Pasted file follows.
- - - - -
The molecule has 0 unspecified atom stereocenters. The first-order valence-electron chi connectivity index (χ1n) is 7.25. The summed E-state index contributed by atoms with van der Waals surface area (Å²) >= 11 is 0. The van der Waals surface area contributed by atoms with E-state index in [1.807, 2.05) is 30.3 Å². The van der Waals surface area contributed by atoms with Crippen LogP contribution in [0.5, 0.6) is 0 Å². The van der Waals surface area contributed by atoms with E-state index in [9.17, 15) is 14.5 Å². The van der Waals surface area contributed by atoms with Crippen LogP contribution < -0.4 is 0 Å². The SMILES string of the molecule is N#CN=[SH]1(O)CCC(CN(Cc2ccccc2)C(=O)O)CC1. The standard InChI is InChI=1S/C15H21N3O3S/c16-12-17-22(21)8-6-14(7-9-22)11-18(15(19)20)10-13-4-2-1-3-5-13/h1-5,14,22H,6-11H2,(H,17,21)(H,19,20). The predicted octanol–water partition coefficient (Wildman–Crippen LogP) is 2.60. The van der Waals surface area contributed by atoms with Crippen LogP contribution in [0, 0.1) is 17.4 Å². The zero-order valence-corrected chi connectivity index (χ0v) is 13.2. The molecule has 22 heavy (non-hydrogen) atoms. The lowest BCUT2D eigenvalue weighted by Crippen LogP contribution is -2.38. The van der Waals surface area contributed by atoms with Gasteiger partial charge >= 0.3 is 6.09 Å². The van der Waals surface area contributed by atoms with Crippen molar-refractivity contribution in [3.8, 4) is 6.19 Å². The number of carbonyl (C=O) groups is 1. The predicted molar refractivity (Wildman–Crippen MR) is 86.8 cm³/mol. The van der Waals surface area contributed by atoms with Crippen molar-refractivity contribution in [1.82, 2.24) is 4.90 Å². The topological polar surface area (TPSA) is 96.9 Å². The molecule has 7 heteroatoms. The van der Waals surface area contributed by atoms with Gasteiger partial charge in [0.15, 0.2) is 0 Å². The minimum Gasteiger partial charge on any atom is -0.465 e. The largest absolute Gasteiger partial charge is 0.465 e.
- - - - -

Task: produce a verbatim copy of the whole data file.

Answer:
The molecule has 0 unspecified atom stereocenters. The first-order valence-electron chi connectivity index (χ1n) is 7.25. The summed E-state index contributed by atoms with van der Waals surface area (Å²) >= 11 is 0. The van der Waals surface area contributed by atoms with E-state index in [1.807, 2.05) is 30.3 Å². The van der Waals surface area contributed by atoms with Crippen LogP contribution in [0.5, 0.6) is 0 Å². The van der Waals surface area contributed by atoms with E-state index in [9.17, 15) is 14.5 Å². The van der Waals surface area contributed by atoms with Crippen LogP contribution < -0.4 is 0 Å². The SMILES string of the molecule is N#CN=[SH]1(O)CCC(CN(Cc2ccccc2)C(=O)O)CC1. The standard InChI is InChI=1S/C15H21N3O3S/c16-12-17-22(21)8-6-14(7-9-22)11-18(15(19)20)10-13-4-2-1-3-5-13/h1-5,14,22H,6-11H2,(H,17,21)(H,19,20). The predicted octanol–water partition coefficient (Wildman–Crippen LogP) is 2.60. The van der Waals surface area contributed by atoms with Crippen LogP contribution in [0, 0.1) is 17.4 Å². The zero-order valence-corrected chi connectivity index (χ0v) is 13.2. The molecule has 22 heavy (non-hydrogen) atoms. The lowest BCUT2D eigenvalue weighted by Crippen LogP contribution is -2.38. The van der Waals surface area contributed by atoms with Gasteiger partial charge >= 0.3 is 6.09 Å². The van der Waals surface area contributed by atoms with Crippen molar-refractivity contribution in [3.8, 4) is 6.19 Å². The number of carbonyl (C=O) groups is 1. The predicted molar refractivity (Wildman–Crippen MR) is 86.8 cm³/mol. The van der Waals surface area contributed by atoms with Crippen molar-refractivity contribution in [1.82, 2.24) is 4.90 Å². The topological polar surface area (TPSA) is 96.9 Å². The molecule has 7 heteroatoms. The van der Waals surface area contributed by atoms with Gasteiger partial charge in [0.15, 0.2) is 0 Å². The minimum Gasteiger partial charge on any atom is -0.465 e. The largest absolute Gasteiger partial charge is 0.465 e.